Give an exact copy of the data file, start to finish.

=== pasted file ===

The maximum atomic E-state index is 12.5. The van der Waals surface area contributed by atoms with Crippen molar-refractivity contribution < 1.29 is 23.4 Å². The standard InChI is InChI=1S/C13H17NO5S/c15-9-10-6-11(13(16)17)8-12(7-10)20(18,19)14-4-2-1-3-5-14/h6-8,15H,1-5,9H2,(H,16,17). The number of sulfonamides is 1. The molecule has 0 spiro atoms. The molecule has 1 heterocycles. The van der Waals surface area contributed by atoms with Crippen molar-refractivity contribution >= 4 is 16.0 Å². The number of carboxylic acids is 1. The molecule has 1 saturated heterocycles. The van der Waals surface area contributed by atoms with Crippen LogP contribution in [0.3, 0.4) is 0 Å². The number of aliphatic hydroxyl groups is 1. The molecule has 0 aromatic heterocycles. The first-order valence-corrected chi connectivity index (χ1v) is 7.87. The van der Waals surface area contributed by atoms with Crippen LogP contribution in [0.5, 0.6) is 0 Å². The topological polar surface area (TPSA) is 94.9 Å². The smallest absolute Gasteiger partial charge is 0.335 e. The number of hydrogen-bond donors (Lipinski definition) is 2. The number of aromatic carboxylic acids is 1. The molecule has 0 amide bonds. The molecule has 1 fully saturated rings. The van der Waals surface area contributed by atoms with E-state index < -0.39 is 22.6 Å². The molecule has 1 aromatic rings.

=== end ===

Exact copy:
The maximum atomic E-state index is 12.5. The van der Waals surface area contributed by atoms with Crippen molar-refractivity contribution < 1.29 is 23.4 Å². The standard InChI is InChI=1S/C13H17NO5S/c15-9-10-6-11(13(16)17)8-12(7-10)20(18,19)14-4-2-1-3-5-14/h6-8,15H,1-5,9H2,(H,16,17). The number of sulfonamides is 1. The molecule has 0 spiro atoms. The molecule has 1 heterocycles. The van der Waals surface area contributed by atoms with Crippen molar-refractivity contribution >= 4 is 16.0 Å². The number of carboxylic acids is 1. The molecule has 1 saturated heterocycles. The van der Waals surface area contributed by atoms with Crippen LogP contribution in [0.3, 0.4) is 0 Å². The number of aliphatic hydroxyl groups is 1. The molecule has 0 aromatic heterocycles. The first-order valence-corrected chi connectivity index (χ1v) is 7.87. The van der Waals surface area contributed by atoms with Crippen LogP contribution in [0.5, 0.6) is 0 Å². The topological polar surface area (TPSA) is 94.9 Å². The smallest absolute Gasteiger partial charge is 0.335 e. The number of hydrogen-bond donors (Lipinski definition) is 2. The number of aromatic carboxylic acids is 1. The molecule has 0 amide bonds. The molecule has 1 fully saturated rings. The van der Waals surface area contributed by atoms with E-state index < -0.39 is 22.6 Å². The molecule has 1 aromatic rings.